Mythology: The Sea Dragon Makara
Makara, meaning 'sea dragon' in Sanskrit, is a mythical creature in both Hindu and Buddhist traditions. Makara can be found depicted in paintings and sculptures across India, Nepal, Burma, Malaysia, Sri Lanka, Thailand, Cambodia, Indonesia, China, Vietnam and Japan.
Makara takes the form of a mystical creature with the head of a crocodile (the power of the water element), horns of a goat (symbolising a spiritual awakening), the body of a snake and an antelope (symbolising a rebirth and pure heart), the tail of a fish or peacock (symbolising the higher self) and the feet of a panther (symbolising boldness).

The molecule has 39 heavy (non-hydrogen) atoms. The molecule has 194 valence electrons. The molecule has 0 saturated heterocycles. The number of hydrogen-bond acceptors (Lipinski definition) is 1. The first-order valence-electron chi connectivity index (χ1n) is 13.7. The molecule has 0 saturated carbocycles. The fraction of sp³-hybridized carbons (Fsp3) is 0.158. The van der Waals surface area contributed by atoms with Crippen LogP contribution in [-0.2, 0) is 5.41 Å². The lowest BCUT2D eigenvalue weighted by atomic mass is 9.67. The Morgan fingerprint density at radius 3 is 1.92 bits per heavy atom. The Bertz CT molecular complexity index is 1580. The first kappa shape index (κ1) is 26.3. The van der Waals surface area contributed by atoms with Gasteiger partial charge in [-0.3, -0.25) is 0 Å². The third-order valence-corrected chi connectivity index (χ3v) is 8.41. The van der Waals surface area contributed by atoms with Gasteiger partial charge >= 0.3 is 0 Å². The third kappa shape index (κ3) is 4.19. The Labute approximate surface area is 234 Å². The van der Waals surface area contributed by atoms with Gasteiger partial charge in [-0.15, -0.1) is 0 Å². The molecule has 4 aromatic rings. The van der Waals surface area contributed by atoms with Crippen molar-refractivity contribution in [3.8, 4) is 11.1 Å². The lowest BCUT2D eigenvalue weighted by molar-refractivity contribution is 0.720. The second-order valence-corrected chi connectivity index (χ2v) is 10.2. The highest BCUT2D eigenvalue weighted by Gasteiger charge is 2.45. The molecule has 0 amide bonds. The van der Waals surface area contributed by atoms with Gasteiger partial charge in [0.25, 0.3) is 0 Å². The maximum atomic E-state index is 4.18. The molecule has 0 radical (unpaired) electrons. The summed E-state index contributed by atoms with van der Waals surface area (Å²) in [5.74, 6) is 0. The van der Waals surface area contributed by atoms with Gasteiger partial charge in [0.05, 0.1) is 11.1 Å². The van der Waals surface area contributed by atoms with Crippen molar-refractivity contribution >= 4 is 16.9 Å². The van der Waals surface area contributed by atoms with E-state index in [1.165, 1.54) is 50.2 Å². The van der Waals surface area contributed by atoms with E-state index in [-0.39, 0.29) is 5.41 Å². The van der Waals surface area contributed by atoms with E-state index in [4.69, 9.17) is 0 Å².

In India, Makara is said to be a Vahana (a vehicle) for both the Goddess of the River Ganges and the God of the sea, called Ganga-devi and Varuna. In Hindu astrology, the Makara is also the 10th zodiac sign representing Capricorns.
In ancient times, the river was a means of transport and the locals always feared the unknown creatures lurking below their boats. It was believed that Makara could protect them against these unknown creatures, and so Makara was carved into the heads of boats and on oars, as well as gracing the gates on the entrances to temples around India, Sri Lanka and Bangladesh. The Makara evolved into a gate keeper and protector. A lion often accompanies Makara in Shiva temples across India as they are said to make a fierce pair.
With Makara possessing such mystical and protective powers, who wouldn't want to believe in dragons?